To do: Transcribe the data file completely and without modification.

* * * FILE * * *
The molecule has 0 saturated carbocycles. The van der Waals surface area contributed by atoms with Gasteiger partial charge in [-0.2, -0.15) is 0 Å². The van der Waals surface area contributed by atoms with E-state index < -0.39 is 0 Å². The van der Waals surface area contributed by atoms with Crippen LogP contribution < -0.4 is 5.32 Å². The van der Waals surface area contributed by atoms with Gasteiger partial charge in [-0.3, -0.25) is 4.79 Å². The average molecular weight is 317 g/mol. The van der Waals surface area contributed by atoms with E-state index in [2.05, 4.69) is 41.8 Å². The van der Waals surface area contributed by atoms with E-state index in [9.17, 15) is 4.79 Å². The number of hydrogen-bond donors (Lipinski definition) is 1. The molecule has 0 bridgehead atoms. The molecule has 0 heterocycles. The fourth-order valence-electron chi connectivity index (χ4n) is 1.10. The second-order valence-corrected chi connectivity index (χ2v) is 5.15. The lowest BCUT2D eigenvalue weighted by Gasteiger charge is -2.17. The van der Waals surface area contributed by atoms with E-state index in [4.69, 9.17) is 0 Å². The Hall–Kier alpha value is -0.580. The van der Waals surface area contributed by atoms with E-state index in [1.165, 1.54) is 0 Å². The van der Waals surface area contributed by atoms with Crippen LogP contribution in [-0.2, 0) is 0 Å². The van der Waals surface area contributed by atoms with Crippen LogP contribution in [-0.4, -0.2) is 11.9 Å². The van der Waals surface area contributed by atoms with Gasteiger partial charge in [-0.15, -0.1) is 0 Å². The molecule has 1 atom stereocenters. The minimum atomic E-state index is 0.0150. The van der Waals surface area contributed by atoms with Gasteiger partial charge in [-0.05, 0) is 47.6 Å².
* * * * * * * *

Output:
The molecule has 0 saturated carbocycles. The van der Waals surface area contributed by atoms with Gasteiger partial charge in [-0.2, -0.15) is 0 Å². The van der Waals surface area contributed by atoms with E-state index < -0.39 is 0 Å². The van der Waals surface area contributed by atoms with Crippen LogP contribution < -0.4 is 5.32 Å². The van der Waals surface area contributed by atoms with Gasteiger partial charge in [-0.3, -0.25) is 4.79 Å². The average molecular weight is 317 g/mol. The van der Waals surface area contributed by atoms with E-state index in [2.05, 4.69) is 41.8 Å². The van der Waals surface area contributed by atoms with E-state index in [9.17, 15) is 4.79 Å². The number of hydrogen-bond donors (Lipinski definition) is 1. The molecule has 0 bridgehead atoms. The molecule has 0 heterocycles. The fourth-order valence-electron chi connectivity index (χ4n) is 1.10. The second-order valence-corrected chi connectivity index (χ2v) is 5.15. The lowest BCUT2D eigenvalue weighted by Gasteiger charge is -2.17. The van der Waals surface area contributed by atoms with E-state index in [4.69, 9.17) is 0 Å². The Hall–Kier alpha value is -0.580. The van der Waals surface area contributed by atoms with E-state index in [1.165, 1.54) is 0 Å². The van der Waals surface area contributed by atoms with Crippen LogP contribution in [-0.2, 0) is 0 Å². The van der Waals surface area contributed by atoms with Crippen LogP contribution in [-0.4, -0.2) is 11.9 Å². The van der Waals surface area contributed by atoms with Gasteiger partial charge in [-0.15, -0.1) is 0 Å². The molecule has 1 atom stereocenters. The minimum atomic E-state index is 0.0150. The van der Waals surface area contributed by atoms with Gasteiger partial charge in [-0.05, 0) is 47.6 Å².